Two goals from Alexis Sanchez gave Arsenal the points against Hull City yesterday and three much-needed points they were. A bitter chill ran through the Emirates with little to warm supporters hearts beyond seeing their beloved Arsenal play.

Supposedly Mark Clattenburg apologised to the Hull players at half-time for missing Alexis’ ‘handball that never was’. We’re still waiting for Martin Atkinson to do the same for missing Marcos Alonso’s forearm smash across Hector Bellerin’s face last weekend. Hell will probably freeze over before that happens.

Let’s be clear: there was no handball. Ball to hand rather than deliberate and no-one but Alexis knows if he intended to carry his hand and arm in an entirely natural position. The other consideration is whether it made a whole heap of difference? Had his hand not been there his chest, face and head were; the ball was ending up in the back of the net.

As it was, the goal gave us a just-about-deserved lead at half-time. While Arsène overstated Hull’s abilities after the game, they were a half-decent team and at least had a go at playing football, unlike so many teams who come to the Emirates just to defend.

There was some sort of torture after the opening goal as we retreated into our shells and didn’t chase a handsome victory. The defeats against Watford and Chelsea injected caution into our play; we’d have liked another goal but weren’t prepared to take the risks required to score it. Or weren’t ready to leave a stuttering defence open to the counter-attack.

Which is exactly how the second goal came. A Hull corner was cleared effectively to Mesut Özil and his pass into space gave Alexis the opportunity to round the errant run of the goalkeeper, before firing goalwards. Sam Clucas did what every good defender does, and handled on the line before refusing to look at the referee in the hope that the inevitable red card wasn’t being brandished. It was, unfortunately for him.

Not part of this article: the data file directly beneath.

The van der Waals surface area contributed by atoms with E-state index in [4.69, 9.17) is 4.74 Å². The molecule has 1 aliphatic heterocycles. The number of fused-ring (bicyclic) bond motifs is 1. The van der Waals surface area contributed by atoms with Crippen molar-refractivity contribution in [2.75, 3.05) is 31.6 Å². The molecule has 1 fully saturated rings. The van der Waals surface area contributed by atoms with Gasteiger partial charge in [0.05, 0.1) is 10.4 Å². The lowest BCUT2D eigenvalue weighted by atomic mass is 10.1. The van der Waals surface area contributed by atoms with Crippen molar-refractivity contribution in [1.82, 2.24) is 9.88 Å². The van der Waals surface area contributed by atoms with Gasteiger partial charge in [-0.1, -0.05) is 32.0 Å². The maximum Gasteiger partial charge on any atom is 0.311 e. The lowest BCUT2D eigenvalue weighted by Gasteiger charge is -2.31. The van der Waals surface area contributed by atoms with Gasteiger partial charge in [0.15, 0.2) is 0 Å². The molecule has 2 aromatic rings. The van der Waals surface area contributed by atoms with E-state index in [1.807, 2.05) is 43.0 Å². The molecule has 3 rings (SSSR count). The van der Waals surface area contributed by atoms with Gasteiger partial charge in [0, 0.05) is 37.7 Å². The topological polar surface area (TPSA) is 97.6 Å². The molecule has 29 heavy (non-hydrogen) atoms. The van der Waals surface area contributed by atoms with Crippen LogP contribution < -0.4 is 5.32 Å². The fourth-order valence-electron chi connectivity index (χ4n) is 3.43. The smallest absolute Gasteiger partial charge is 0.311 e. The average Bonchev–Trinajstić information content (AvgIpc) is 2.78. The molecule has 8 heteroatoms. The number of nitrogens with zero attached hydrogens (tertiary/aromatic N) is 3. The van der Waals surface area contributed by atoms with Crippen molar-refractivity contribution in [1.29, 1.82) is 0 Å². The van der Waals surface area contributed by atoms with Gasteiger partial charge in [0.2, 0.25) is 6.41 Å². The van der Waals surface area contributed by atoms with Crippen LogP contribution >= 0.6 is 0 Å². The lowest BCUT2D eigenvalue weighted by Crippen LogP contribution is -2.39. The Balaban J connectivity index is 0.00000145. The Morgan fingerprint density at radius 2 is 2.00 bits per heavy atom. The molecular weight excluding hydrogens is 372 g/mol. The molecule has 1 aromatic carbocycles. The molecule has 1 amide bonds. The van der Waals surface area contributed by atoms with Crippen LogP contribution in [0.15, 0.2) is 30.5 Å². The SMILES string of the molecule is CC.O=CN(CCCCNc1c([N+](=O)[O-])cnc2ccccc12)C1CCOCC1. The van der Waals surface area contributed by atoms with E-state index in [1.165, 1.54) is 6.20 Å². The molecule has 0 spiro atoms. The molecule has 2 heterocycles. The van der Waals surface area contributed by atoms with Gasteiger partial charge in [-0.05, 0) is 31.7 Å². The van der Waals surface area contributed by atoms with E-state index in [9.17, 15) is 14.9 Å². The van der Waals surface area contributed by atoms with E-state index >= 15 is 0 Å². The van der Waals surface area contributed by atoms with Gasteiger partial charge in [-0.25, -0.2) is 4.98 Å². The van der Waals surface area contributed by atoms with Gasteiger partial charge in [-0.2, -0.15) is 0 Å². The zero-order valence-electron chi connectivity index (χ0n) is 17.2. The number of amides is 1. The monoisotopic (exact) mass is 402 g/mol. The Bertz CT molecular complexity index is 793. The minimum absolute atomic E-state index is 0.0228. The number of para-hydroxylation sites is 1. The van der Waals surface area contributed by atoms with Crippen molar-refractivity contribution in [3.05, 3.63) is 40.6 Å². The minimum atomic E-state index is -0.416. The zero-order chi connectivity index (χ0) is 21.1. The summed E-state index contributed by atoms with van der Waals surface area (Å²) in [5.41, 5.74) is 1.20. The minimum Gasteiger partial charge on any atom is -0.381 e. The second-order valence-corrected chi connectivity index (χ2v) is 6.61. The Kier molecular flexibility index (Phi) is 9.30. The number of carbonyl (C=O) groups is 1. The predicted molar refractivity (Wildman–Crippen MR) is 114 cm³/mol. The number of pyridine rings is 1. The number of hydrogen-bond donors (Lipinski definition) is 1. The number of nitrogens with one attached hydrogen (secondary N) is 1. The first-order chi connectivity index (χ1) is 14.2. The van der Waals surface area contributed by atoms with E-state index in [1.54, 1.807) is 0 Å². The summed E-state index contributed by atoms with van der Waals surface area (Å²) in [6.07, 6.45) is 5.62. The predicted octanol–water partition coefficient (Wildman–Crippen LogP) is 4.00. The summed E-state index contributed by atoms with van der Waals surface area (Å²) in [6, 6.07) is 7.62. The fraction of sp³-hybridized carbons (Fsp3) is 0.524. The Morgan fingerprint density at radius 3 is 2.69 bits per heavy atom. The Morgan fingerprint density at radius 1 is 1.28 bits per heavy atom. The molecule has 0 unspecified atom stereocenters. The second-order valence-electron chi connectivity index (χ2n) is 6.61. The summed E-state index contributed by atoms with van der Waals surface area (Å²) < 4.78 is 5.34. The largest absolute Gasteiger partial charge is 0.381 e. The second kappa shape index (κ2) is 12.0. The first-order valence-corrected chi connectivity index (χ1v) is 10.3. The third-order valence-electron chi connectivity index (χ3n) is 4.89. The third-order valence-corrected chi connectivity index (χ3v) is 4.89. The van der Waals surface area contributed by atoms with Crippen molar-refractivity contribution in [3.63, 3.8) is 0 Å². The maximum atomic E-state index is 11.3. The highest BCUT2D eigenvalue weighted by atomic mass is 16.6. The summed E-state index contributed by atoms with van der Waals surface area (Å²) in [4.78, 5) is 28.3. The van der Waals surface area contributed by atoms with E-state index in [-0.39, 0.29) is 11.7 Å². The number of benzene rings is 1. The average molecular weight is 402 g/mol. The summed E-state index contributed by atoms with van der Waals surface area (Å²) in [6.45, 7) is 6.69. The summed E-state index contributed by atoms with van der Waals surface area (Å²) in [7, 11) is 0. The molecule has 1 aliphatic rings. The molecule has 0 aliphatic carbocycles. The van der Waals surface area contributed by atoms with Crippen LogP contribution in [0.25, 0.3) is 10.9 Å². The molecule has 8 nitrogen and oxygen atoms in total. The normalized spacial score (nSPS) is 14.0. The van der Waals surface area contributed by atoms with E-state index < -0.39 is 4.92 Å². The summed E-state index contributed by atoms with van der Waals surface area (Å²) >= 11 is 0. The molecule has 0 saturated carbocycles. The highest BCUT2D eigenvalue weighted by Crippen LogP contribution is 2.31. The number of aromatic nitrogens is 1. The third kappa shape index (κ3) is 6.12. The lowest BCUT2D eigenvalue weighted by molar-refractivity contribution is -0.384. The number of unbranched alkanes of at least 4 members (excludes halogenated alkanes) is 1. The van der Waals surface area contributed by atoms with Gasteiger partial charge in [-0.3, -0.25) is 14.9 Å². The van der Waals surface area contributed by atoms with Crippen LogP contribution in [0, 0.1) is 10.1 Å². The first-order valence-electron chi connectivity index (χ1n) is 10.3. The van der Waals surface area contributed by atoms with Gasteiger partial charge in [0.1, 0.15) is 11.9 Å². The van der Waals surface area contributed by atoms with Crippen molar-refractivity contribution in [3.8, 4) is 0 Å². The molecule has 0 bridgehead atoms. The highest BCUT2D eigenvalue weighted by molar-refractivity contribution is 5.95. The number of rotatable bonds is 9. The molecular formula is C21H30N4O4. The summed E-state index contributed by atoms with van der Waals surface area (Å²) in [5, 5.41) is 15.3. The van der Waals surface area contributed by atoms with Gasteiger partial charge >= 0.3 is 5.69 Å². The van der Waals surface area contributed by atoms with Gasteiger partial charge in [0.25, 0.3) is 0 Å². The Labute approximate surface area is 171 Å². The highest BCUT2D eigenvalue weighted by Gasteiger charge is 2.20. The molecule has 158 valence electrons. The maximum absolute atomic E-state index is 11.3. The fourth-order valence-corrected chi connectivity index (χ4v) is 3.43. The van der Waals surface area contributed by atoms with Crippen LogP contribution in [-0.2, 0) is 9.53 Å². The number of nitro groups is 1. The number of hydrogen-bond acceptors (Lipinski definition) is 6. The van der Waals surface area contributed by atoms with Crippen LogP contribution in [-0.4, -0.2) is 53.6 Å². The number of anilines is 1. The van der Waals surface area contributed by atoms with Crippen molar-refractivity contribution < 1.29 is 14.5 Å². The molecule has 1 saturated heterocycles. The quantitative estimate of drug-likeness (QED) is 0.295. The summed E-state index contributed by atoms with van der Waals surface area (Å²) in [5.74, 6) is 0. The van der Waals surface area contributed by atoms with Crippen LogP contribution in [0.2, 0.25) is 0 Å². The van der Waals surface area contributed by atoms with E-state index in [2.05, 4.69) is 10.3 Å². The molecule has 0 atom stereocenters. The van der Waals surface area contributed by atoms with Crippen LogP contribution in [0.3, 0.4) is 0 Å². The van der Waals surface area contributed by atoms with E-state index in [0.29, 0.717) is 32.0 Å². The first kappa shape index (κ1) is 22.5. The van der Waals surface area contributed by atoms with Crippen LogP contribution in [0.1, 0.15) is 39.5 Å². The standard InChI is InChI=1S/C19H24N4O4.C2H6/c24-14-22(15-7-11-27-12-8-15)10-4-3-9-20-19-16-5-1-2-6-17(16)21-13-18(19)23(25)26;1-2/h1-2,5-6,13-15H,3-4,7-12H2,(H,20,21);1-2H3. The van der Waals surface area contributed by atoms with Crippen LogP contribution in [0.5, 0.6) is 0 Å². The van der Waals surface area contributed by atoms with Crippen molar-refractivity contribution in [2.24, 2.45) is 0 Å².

Afterwards, Arsène told the press that it was calculated performance, as opposed to the tentative one we all witnessed. We’ll need to be at our best to win on Wednesday and at the very least, much-improved, to secure a vital scoring draw.

Wenger also denied that he was contemplating standing down at the end of the season. He was tired from working long hours, he said, rather than being fed up with the job as Ian Wright claimed. Reports this morning suggest Rafa Benitez is in the Arsenal board’s sights; that four-man shortlist for Wenger’s replacement is like a Gremlin: it’s been fed after midnight and more names are popping up on the list.

The important thing from yesterday was the three points. Arsenal up to third albeit temporarily, I’m sure. But we’re out of the losing rut; now it’s time to rev up for Bayern.




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